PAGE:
Associates, In-House Counsels & Advocates

Atika Prasad, IP Attorney, Wahl Clipper Corporation, on studying in America, practising internationally and striking work-life balance

Atika Prasad graduated from Symbiosis Law School in 2012. She subsequently went on to pursue her Masters from George Washington University, with a focus on Intellectual Property Law. She worked at a boutique patent law firm for about six months, following which she returned to India. She is currently IP Attorney at Wahl Clipper Corporation, where she handles the company’s world-wide IP enforcement.

In this interview we speak to her about:

  • Being a first generation lawyer
  • Building a strong IP Law practice
  • Managing time between work and personal interests

Were you always fascinated by the field of IP law?

IPR is a field that is vast and constantly evolving. The prevalent laws are reformed from time to time in order for it to be in sync with the advancement of technology. In the early years of law school, I was inclined to pursue litigation and was more interested in civil procedural and substantive laws. Soon after, I was introduced to IP and Corporate Law. I was immediately drawn towards the connection between law and the dynamics of innovation. I realized that IP is one such branch of law that forms part of every transaction and has several relevant consequences.


How did you build up your expertise in IPR?

To keep my knowledge in the field of IP abreast with ongoing changes, I try to take up IP specific short-term courses from time to time. After completing my LL.M., I undertook a two-week course conducted by the WIPO at the USPTO on Copyright and related rights.  Over a period of two weeks, 40 young professionals, selected from across the globe, deliberated over the intersection of International and domestic IP laws of their respective countries. Thereafter, I worked at Hershkovitz & Associates, a Patent Law Firm in Alexandria, Virginia, for a brief period. In February 2014, I started working as Wahl’s IP attorney to handle their IP portfolio and my responsibilities predominantly included enforcement and border protection measures in India. Wahl provided me with the option of combining my understanding of the laws of India and that of the US. I have also been afforded the opportunity to represent Wahl at different platforms across the globe, INTA being one of them. Wahl encourages their employees to continue learning by means of short-term distance learning courses. While being at Wahl, I have completed a few certificate courses conducted by organisations such as FICCI and WIPO.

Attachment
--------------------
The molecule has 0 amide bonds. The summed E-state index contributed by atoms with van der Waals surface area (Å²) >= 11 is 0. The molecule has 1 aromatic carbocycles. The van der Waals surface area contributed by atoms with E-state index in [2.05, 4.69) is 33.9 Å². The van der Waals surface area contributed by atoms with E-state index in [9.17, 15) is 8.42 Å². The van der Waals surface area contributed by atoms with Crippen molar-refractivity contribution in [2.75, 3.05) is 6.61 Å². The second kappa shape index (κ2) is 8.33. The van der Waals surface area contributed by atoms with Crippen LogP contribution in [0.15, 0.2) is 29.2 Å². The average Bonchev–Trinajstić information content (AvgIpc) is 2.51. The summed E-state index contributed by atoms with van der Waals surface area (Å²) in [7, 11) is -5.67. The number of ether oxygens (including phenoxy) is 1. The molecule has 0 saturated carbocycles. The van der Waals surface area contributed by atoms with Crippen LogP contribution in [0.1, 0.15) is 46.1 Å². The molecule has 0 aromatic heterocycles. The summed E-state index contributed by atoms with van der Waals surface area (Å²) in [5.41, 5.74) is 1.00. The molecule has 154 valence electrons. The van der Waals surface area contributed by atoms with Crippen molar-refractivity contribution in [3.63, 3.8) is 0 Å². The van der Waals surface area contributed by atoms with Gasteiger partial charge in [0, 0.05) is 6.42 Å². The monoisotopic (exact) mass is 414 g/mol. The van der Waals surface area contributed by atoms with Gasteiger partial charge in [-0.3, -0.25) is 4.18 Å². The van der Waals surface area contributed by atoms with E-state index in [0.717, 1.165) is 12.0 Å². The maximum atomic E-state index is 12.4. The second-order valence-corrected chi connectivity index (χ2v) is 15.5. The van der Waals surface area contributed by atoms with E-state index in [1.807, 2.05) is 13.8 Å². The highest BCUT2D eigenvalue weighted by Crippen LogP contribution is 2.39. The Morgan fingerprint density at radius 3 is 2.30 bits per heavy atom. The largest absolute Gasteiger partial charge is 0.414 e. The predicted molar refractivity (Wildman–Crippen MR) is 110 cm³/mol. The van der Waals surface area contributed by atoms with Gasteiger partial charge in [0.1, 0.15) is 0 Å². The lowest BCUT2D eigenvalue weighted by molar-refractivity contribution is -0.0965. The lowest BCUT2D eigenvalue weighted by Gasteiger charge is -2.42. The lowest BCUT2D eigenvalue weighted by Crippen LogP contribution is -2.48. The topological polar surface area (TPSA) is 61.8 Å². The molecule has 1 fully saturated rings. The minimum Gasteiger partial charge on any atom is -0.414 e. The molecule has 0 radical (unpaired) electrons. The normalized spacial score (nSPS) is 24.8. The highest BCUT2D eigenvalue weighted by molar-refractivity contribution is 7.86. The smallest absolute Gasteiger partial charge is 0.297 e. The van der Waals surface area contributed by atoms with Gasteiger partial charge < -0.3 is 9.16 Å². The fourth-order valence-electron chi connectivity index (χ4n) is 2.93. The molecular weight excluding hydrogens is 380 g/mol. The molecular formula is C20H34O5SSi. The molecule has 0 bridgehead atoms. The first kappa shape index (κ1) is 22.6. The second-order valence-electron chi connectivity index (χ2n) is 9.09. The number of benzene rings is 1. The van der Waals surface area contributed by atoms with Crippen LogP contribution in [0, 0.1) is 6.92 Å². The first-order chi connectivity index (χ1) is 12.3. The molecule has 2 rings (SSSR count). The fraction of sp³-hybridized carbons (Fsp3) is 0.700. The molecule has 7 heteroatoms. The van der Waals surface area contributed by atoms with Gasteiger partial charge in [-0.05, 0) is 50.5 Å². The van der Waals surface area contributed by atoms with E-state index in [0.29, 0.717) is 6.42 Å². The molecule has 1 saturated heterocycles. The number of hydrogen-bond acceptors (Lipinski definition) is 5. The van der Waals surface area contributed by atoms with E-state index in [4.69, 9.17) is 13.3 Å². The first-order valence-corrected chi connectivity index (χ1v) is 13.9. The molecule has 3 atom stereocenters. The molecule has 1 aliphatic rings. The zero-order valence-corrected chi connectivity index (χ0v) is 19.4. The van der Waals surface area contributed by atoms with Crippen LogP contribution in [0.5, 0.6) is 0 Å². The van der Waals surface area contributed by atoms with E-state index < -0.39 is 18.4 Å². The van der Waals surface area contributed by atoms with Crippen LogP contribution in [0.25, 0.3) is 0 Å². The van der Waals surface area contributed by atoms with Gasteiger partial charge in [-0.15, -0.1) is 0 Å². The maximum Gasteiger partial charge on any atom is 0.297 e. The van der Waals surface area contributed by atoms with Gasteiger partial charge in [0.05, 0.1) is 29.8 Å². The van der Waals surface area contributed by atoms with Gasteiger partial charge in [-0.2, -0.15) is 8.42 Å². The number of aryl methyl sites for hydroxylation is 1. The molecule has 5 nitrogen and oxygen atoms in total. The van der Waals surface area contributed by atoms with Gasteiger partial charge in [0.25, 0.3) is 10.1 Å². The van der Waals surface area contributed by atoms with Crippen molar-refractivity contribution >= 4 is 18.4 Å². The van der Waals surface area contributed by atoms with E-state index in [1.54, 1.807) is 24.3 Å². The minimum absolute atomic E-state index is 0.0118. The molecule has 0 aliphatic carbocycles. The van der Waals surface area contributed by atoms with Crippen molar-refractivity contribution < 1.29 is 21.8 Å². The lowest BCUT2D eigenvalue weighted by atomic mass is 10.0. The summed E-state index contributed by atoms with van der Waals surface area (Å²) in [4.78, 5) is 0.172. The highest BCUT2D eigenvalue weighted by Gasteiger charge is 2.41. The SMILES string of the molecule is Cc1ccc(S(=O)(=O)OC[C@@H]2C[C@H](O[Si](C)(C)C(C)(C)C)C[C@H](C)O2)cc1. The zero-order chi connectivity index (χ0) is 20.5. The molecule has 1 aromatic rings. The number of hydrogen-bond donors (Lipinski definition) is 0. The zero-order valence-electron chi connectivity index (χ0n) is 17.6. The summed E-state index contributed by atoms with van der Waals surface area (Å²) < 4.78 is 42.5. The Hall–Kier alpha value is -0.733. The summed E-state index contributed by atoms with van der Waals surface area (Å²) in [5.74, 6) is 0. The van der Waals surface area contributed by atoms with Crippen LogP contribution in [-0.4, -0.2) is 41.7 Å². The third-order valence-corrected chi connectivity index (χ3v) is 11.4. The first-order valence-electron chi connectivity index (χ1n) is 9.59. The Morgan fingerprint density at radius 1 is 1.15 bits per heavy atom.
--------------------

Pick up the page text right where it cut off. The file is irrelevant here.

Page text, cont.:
Tell us about your schooling and early life. What, according to you, sparked your interest in law?

To be the daughter of an eminent orthopedic surgeon (my father) and a renowned histopathologist and former president of IMA (my mother), life has been a sine wave. On one hand you get everything, the right advice, the right resources, and the right environment; on the other hand, living up to the expectations is certainly not easy.

In school, I lived in the shadow of my elder brother (now a neurologist in USA) and teachers would always compare me with him and his achievements. All that did was to encourage me to put my best foot forward in whatever task and assignment I undertook. Come to think of it, choosing law as a profession was not that difficult of a decision. I had made up my mind when I was thirteen. I was amazed with the idea that throughout my entire life I can continue to be creative in my thought process, read every day, write, get introduced to new people, think and analyze issues and put forth my opinion.


How important are internships for a law student?

I feel law schools in India mostly provide theoretical knowledge rather than providing a practical insight. The practical aspect of legal system in India is too distinct from the theoretical aspect. This is where internships play an imperative role in enabling a law student to gain firsthand experience of court practice and understand the practical application of legal theory better. I think varied options of pursuing internships under Advocates practicing at different levels of court in different cities, law firms and corporations, widens the prospects of possible practice fields for a law student. Hands on experience in so far as the practical implications that the profession demands, is an added factor which assists a law student in making one of the most important decisions of being a litigator or a corporate attorney.


How do you maintain your work-life balance?

Working for a multinational company not only requires an individual to possess legal acumen but also entails certain added responsibilities. My work profile demands extensive travel to different countries every month. As they say, the transition phase in one’s life is the most important and the sooner one is able to achieve a balance between the conflicting interests of work and life, the better it is for one’s own development in the longer run. Personally, I feel lucky to be married to a workaholic lawyer who not only understands the level of commitment which this profession demands but also encourages me on a regular basis to deliver to the best of my capabilities. Moreover, Wahl gives me a great amount of flexibility, which in effect helps me manage work and personal life.